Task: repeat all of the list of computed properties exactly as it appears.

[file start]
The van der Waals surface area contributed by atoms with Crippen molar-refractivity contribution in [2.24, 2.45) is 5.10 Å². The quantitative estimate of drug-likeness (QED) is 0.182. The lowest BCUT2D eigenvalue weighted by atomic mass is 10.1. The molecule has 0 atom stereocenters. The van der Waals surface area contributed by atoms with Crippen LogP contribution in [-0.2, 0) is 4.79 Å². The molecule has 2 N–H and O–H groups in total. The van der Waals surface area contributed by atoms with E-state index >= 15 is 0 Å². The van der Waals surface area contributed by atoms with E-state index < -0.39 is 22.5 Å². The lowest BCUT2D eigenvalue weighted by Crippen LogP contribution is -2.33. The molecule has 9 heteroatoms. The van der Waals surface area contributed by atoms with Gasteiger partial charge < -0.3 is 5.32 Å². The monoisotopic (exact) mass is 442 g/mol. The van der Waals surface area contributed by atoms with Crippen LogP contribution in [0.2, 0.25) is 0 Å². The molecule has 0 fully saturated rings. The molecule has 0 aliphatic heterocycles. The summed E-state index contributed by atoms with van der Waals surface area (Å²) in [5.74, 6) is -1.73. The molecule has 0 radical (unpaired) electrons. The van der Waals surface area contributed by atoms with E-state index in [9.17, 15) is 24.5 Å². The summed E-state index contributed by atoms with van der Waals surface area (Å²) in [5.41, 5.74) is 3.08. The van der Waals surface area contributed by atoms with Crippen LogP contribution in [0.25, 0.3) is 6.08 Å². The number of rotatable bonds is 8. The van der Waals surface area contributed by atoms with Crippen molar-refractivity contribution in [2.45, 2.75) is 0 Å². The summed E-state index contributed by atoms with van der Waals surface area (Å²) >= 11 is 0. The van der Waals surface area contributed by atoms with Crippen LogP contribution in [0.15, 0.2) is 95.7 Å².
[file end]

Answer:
The van der Waals surface area contributed by atoms with Crippen molar-refractivity contribution in [2.24, 2.45) is 5.10 Å². The quantitative estimate of drug-likeness (QED) is 0.182. The lowest BCUT2D eigenvalue weighted by atomic mass is 10.1. The molecule has 0 atom stereocenters. The van der Waals surface area contributed by atoms with Crippen LogP contribution in [-0.2, 0) is 4.79 Å². The molecule has 2 N–H and O–H groups in total. The van der Waals surface area contributed by atoms with E-state index >= 15 is 0 Å². The van der Waals surface area contributed by atoms with E-state index < -0.39 is 22.5 Å². The lowest BCUT2D eigenvalue weighted by Crippen LogP contribution is -2.33. The molecule has 9 heteroatoms. The van der Waals surface area contributed by atoms with Gasteiger partial charge < -0.3 is 5.32 Å². The monoisotopic (exact) mass is 442 g/mol. The van der Waals surface area contributed by atoms with Crippen LogP contribution in [0.2, 0.25) is 0 Å². The molecule has 0 fully saturated rings. The molecule has 0 aliphatic heterocycles. The summed E-state index contributed by atoms with van der Waals surface area (Å²) in [5.74, 6) is -1.73. The molecule has 0 radical (unpaired) electrons. The van der Waals surface area contributed by atoms with E-state index in [9.17, 15) is 24.5 Å². The summed E-state index contributed by atoms with van der Waals surface area (Å²) in [5.41, 5.74) is 3.08. The van der Waals surface area contributed by atoms with Crippen LogP contribution in [0.25, 0.3) is 6.08 Å². The number of rotatable bonds is 8. The van der Waals surface area contributed by atoms with Crippen molar-refractivity contribution in [2.45, 2.75) is 0 Å². The summed E-state index contributed by atoms with van der Waals surface area (Å²) >= 11 is 0. The van der Waals surface area contributed by atoms with Crippen LogP contribution in [0.15, 0.2) is 95.7 Å².